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December 09, 2014
Storing ethanol in your tank? Think wisely
By Amanda Czepiel, JD, Senior Managing Editor

At the first annual New England UST and Shop-Fabricated Storage Tank Conference in Worcester, Massachusetts, sponsored by the National Institute for Storage Tank Management (NISTM), Marshall Mott-Smith, President of the Mott-Smith Consulting Group, had a clear message: Putting alternative fuels in storage tanks is risky business, but because biofuels are here to stay, storage tank owners and operators need to create solutions for the corrosion that results from storing such liquids.

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In his presentation, “Emerging Solutions for Biofuel-Induced Corrosion for ASTs and USTs,” Mott-Smith explained that ethanol’s popularity is a result of a combination of the assumptions that it burns cleaner and reduces air pollution, reduces reliance on foreign oil and augments the U.S. fuel supply, stimulates the nation’s economy, and is a “green” fuel.

However, those assumptions are incorrect, according to Mott-Smith. In reality, ethanol does not burn cleaner and actually leads to an energy drop off and competes with food crops, which in turn increases food costs. But for the oil and gas industry and those who manage tanks, ethanol is an even bigger management problem because it is incompatible with fiberglass tanks; it loves to eat soft metals, rubber, and plastics; and has a scouring effect on tank systems that causes corrosion.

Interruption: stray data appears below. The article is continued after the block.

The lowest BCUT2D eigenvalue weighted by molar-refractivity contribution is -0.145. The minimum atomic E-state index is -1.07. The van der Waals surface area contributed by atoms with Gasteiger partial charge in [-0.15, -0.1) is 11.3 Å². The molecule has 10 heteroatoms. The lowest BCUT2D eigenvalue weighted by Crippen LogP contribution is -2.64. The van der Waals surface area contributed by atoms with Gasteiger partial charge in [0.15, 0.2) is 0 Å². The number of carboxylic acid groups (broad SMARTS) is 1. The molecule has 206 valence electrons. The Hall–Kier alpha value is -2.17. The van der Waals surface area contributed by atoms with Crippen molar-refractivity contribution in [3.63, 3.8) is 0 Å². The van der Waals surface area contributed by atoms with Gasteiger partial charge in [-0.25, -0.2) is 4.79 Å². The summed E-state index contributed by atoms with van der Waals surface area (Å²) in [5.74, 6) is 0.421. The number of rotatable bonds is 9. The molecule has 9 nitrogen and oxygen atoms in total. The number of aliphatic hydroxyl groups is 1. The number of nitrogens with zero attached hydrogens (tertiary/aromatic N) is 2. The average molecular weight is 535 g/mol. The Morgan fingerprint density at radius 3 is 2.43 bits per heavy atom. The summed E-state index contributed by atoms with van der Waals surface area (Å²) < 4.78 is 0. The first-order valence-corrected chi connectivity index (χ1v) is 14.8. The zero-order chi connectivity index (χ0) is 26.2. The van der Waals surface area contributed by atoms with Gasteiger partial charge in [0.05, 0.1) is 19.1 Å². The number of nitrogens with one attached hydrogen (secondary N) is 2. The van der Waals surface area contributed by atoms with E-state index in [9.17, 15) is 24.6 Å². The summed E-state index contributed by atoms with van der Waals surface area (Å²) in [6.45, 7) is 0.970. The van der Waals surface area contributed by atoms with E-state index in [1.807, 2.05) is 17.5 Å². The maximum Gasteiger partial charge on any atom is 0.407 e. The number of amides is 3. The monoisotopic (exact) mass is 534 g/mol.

These characteristics result in more frequent dispenser filter changes and the destruction of pumping infrastructure. But, thinking that ethanol and other biofuels are just a trend would be false hope, says Mott-Smith.

Therefore, tank owners and operators must take precautions before adding a high percent ethanol blend to a storage tank. Such precautionary steps include:

  1. Verify that a dedicated fuel path is compatible with the percent of ethanol to be stored and dispensed.
  2. Make sure that the following equipment, components, and materials are compatible with the fuel stored:
    • Fill pipe/drop tube
    • Auto shutoff or overfill valve
    • Tank
    • Internal lining material used on relined tanks
    • Submersible pump and pump impeller
    • Gaskets, bushings, couplings
    • Line leak detectors
    • Leak detection equipment (ATG probes, floats, sump sensors)
    • Piping material
    • Pipe adhesives/glues
    • Flex connectors, grommets
    • Filters
    • Dispensers
    • Hoses (including breakaway couplings or fittings)
    • Nozzles
    • Spill containment and sumps
  3. Ensure that there are no water intrusion problems.
  4. Make certain that all fittings and connections at the top of the tank are tight and that all sump and spill containment covers prevent water from entering.
  5. Clean all tanks to remove any sludge.
  6. Identify all fill pipe and access covers.
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